Lawsuits and environmental cleanups are expected to grow exponentially for producers and even users of some 7,000 per- and polyfluoroalkyl substances, known collectively as PFAS, as more states set exposure limits and Biden administration regulators weigh specific drinking water rules or declare as hazardous substances the chemicals with wide business and consumer use in products.
The Orange County, Calif., water district and 10 cities and local utilities, facing what they claim is a $1-billion-plus cleanup of surface water and groundwater PFAS sources, filed suit last month in state court against chemical makers 3M, Dupont and others.
The suit cites perfluorooctanesulfonic acid (PFOS), and perfluorooctanoic acid (PFOA)—both fluorinated compounds in the PFAS family that repel oil and water. Utilities also claim in the suit that DuPont shed more than $20 billion in assets through corporate restructuring to shield liability.
California has set response levels for the two compounds at 40 parts per trillion for PFOS and 10 ppt for PFOA. Seven other states have also set limits, and four have proposed them.
The U.S. Environmental Protection Agency has not set an enforceable curb but considers the compounds “contaminants of emerging concern,” and has suggested a 70-ppt limit. “Most states have a 10 ppt to 20 ppt limit, but we expect an EPA drinking water limit this year,” John Gardella, an attorney at Boston-based CMBG3 Law, tells ENR.
PFAS are ubiquitous and considered a “forever chemical” that never dissipates. They are used in thousands of products, including such construction materials as cement additives, architectural membranes, paints, glass surfaces, sealants, sheet rock, coatings on piping, solar cells and flame retardants. “The question now is what can we do to be safe,” says construction law firm partner Brett Renton. The science behind cleanup is now being developed, he says.
Safer States, a state-driven group advocating for reduced PFAS exposure, estimates that one-third of Americans drink water contaminated with PFAS, which will grow as more systems are tested.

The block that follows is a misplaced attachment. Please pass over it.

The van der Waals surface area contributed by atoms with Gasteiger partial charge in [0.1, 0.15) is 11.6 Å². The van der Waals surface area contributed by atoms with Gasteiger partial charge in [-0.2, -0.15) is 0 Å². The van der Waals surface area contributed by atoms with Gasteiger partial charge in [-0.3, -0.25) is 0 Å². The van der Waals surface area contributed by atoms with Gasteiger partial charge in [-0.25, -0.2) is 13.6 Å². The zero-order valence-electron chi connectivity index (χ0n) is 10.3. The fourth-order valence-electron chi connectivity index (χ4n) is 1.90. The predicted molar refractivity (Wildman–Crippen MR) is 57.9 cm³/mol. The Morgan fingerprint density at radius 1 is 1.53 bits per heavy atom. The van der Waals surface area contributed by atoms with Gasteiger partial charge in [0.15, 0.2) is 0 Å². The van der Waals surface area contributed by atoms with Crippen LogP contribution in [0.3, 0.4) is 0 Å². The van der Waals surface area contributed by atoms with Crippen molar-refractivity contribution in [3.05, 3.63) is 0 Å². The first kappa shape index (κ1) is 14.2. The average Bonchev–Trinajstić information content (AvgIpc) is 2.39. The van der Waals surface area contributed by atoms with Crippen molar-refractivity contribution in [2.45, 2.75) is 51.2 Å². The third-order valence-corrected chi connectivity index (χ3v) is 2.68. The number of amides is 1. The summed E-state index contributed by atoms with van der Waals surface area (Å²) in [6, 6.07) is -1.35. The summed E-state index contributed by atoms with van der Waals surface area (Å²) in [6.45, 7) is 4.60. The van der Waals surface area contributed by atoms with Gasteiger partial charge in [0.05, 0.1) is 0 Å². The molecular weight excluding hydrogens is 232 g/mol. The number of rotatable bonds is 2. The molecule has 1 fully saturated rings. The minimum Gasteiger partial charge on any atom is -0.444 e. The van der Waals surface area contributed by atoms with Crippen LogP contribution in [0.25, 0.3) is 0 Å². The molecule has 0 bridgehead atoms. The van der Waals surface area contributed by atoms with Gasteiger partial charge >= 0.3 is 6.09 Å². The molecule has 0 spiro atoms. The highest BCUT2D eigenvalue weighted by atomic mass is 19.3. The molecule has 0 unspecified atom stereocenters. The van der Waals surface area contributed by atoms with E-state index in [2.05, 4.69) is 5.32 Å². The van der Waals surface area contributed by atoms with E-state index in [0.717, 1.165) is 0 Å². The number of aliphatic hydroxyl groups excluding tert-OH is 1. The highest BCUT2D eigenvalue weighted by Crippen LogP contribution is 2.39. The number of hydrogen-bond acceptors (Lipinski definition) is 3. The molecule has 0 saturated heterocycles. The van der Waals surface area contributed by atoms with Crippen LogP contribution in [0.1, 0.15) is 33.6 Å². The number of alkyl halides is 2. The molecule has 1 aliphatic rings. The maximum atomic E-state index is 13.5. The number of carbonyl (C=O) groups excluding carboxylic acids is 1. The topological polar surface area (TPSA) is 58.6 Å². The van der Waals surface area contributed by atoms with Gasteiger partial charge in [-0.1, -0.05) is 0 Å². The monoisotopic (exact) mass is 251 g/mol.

Michigan was first, in 2018, to conduct comprehensive PFAS testing of public water supplies, detecting chemicals in 120 systems, says the Sierra Club.
The Orange County suit named large chemical producers as defendants, but also included DECRA Roofing Systems, which makes roofing products with PFOAs purchased from 3M. Observers believe the roofing firm’s inclusion is one of the first actions of its kind.
Gardella expects product liability to be the next PFAS litigation wave, citing a class-action settlement Jan. 12 with Johnson Controls to clean up contaminated drinking water wells in Wisconsin. The $17.5-million pact, while relatively small, is considered a “milestone,” he says.
Orange County’s suit followed one in October by the Santa Clarita Valley Water Agency in California against 3M, DuPont and Chemours for introducing PFAS into the water system from nearby production sites.
The suit—which seeks compensation for treatment, testing, removal and disposal of PFAS—also could involve millions in damages for state-of-the-art PFAS filtration systems. The agency found PFAS in 17 wells, which triggered notification to other utilities, says Gardella. Santa Clarita Valley completed a $6-million groundwater PFAS treatment plant in October. Three more are expected to open in 2022.
That suit was added to the multidistrict litigation, or MDL, set up in U.S. district court in Greenville, S.C., that so far includes 760 consolidated PFAS cases.
Some involve aqueous film forming foam, or AFFF. The Federal Aviation Administration mandates airports to continue use of AFFFs, but Congress in 2018 said the agency must stop mandating AFFF this year.
“FAA hasn’t identified a substitute,” says one attorney. Airports must install systems to keep material from migrating into water tables. The U.S. Defense Dept. says it will cost $33 billion to clean up site PFAS and AFFF toxics, and the department must stop using firefighting foam by Oct. 1, 2024. New Jersey on Jan. 14 filed suit against the U.S. government and military for PFAS impacts from bases in the state.
DuPont and 3M dispute claims in the California lawsuits and promise “vigorous” defenses of their positions, say spokesmen. “3M has invested more than $200 million globally on PFAS remediation efforts, including more than $50 million toward installing carbon filtration systems for drinking water sources,” says a company statement.
“There are only a handful of incinerators hot enough” to burn PFAS chemicals, says Renton, but he questions whether substances are destroyed “or launch it into the atmosphere.”
EPA on Dec. 18 released for public comment interim guidance on destroying or disposing of PFAS-containing materials in non-consumer products. It describes thermal treatment, landfill and underground injection.
Industry observers also expect to see PFAS chemicals designated as a hazardous waste with a discharge limit determined under CERCLA, the federal Superfund authorizing law, as early as next year. “EPA has signaled it has a draft rule ready,” says attorney Gardella.